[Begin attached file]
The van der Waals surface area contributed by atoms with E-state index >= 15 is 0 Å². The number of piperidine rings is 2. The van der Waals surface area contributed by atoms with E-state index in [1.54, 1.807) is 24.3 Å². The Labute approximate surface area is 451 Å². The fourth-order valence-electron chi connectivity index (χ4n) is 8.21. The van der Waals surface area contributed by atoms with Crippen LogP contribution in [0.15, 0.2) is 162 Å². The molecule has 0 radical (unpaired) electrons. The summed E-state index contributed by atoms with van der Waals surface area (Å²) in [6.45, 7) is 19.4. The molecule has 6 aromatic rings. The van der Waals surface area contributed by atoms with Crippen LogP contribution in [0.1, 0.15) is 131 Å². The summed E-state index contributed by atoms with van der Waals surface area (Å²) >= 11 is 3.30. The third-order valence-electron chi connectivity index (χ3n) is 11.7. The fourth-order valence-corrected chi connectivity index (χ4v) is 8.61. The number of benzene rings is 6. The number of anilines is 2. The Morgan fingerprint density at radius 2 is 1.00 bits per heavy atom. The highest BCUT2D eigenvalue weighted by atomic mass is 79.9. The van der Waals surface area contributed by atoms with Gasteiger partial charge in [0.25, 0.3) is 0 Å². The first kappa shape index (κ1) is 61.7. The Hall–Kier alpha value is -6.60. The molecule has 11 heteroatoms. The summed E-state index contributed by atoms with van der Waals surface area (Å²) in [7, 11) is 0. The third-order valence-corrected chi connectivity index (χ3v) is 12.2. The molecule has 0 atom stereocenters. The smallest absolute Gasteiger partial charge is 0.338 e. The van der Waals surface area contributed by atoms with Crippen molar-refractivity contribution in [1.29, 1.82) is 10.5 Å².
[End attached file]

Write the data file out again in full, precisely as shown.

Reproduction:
The van der Waals surface area contributed by atoms with E-state index >= 15 is 0 Å². The number of piperidine rings is 2. The van der Waals surface area contributed by atoms with E-state index in [1.54, 1.807) is 24.3 Å². The Labute approximate surface area is 451 Å². The fourth-order valence-electron chi connectivity index (χ4n) is 8.21. The van der Waals surface area contributed by atoms with Crippen LogP contribution in [0.15, 0.2) is 162 Å². The molecule has 0 radical (unpaired) electrons. The summed E-state index contributed by atoms with van der Waals surface area (Å²) in [6.45, 7) is 19.4. The molecule has 6 aromatic rings. The van der Waals surface area contributed by atoms with Crippen LogP contribution in [0.1, 0.15) is 131 Å². The summed E-state index contributed by atoms with van der Waals surface area (Å²) >= 11 is 3.30. The third-order valence-electron chi connectivity index (χ3n) is 11.7. The fourth-order valence-corrected chi connectivity index (χ4v) is 8.61. The number of benzene rings is 6. The number of anilines is 2. The Morgan fingerprint density at radius 2 is 1.00 bits per heavy atom. The highest BCUT2D eigenvalue weighted by atomic mass is 79.9. The van der Waals surface area contributed by atoms with Gasteiger partial charge in [0.25, 0.3) is 0 Å². The first kappa shape index (κ1) is 61.7. The Hall–Kier alpha value is -6.60. The molecule has 11 heteroatoms. The summed E-state index contributed by atoms with van der Waals surface area (Å²) in [7, 11) is 0. The third-order valence-corrected chi connectivity index (χ3v) is 12.2. The molecule has 0 atom stereocenters. The smallest absolute Gasteiger partial charge is 0.338 e. The van der Waals surface area contributed by atoms with Crippen molar-refractivity contribution in [1.29, 1.82) is 10.5 Å².